Intel Adds a Nook to the Digital Home

By Michael Singer

April 22, 2004

The chipmaking giant invests $200 million in four companies specializing in ultra-wideband and other networking technologies.

Intel continued its quest to build what it calls the "digital home" with a handful of major capital investments.

The Santa Clara, Calif.-based chip making giant said it has split up a total of $200 million in venture funding between four companies. Intel did not disclose specific breakdowns of the payout, which is part of its Intel Digital Home Fund.

Since its inception in January, the division has been looking at supporting up-and-coming companies that specialize in technology that lets people edit, manage and access content between PCs and devices such as TVs, video recorders, handhelds on a wireless home network.

The recipients include Lawrenceville, N.J.-based Digital 5, which provides consumer electronics networking technology; Staccato Communications, an ultra-wideband (UWB) wireless hardware and software developer and fabless semiconductor company based in San Diego; San Francisco-based Trymedia Systems, which distributeS PC games and other software; and Wisair, a UWB wireless chipset company out of Tel Aviv, Israel.

"These four companies' technologies help solve key interoperability, bandwidth and distribution issues," Intel Capital President John Miner said in a statement.

Prior to launching the Intel Digital Home Fund in January, Intel Capital had invested in several digital home-related companies, including BridgeCo, Entropic Communications, Musicmatch. and Zinio Systems.

Intel has been devoting time and money to beef up its presence in the consumer device space. In the last three months, Intel unveiled platform designs for "Florence," the new category of entertainment PCs expected to be available from OEM suppliers beginning in 2004.

Intel and Movielink also announced plans to bring first-run movies to home computers and mobile PCs. Intel and Dolby Laboratories also announced plans to bring consumer electronics-quality audio to PCs based on Intel High Definition Audio.

The chipmaking giant is also one of the founders of the Digital Home Working Group (DHWG). The non-profit organization is looking at standardizing certain technical design guidelines to develop digital home products that share content through wired or wireless networks in the home, while protecting the content from piracy.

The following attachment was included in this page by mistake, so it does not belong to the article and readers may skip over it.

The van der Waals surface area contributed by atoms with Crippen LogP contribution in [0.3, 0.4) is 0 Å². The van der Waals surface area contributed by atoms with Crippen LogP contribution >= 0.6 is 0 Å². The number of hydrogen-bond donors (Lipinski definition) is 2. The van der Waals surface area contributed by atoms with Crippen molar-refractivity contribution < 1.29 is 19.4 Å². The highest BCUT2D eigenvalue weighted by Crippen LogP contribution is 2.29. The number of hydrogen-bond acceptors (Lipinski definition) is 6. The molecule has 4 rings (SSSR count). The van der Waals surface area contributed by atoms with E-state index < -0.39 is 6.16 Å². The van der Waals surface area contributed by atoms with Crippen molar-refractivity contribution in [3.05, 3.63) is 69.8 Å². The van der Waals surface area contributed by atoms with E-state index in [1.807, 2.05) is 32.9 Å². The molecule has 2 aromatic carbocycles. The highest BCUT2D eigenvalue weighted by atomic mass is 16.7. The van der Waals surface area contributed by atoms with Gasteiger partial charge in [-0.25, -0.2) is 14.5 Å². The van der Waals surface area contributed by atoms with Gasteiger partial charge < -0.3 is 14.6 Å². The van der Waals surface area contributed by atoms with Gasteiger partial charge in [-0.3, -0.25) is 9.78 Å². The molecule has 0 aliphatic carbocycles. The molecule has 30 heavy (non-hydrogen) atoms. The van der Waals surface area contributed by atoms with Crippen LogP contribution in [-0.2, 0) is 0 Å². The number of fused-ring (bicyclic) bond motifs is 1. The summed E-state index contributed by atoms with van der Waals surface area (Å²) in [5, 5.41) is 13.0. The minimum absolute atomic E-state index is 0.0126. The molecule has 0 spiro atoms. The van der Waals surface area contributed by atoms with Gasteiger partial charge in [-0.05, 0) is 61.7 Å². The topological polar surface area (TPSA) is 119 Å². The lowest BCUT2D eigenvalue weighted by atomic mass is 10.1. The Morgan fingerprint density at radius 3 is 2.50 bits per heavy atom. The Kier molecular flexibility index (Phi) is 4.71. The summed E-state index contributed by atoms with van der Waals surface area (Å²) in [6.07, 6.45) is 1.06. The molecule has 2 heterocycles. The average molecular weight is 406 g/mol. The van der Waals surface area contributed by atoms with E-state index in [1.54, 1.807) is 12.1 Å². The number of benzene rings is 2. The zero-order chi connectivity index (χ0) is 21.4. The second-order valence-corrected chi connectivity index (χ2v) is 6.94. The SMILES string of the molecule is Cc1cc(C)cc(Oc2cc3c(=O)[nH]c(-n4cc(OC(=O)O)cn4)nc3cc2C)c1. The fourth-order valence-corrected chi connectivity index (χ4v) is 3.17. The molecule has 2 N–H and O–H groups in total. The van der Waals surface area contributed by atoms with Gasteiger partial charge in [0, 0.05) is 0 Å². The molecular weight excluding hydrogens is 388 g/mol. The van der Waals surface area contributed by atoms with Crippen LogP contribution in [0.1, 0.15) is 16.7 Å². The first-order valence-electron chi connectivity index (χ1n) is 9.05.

Intel also said this week that it is working with Adobe, Boeing and more than 30 other companies in the formation of a 3D Industry Forum whose goal is to promote a standard geared to render interactive 3D content as digital audio, video and photos. The group is expected to work with Ecma International, an international standards body, on a Universal 3D Format proposal as an ISO standard.

Intel said the first version of the Universal 3D open format would be released later this year with a sample player and runtime libraries to support adoption and implementation. Key features will include streaming and compression, animation and the capability for end users to begin interacting with the content before the entire file is downloaded to its destination.

"Each time a new media standard has been enabled in computing and communications, it has lead to an explosion of new uses and new markets," Intel CTO Pat Gelsinger said during a company conference in Spain this week. "This collaboration between different industries marks a significant step toward turning 3D graphics into the next ubiquitous media, the same way the JPG-file format brought pictures to our PCs, the Internet and even cell phones."

Intel is also working hard to make its name synonymous with wireless Internet technology such as Wi-Fi, WiMAX and UWB. As previously reported, large portions of the company's $4.8 billion R&D budget in 2004 have been dedicated to working with carrier and OEM partners on interoperability.

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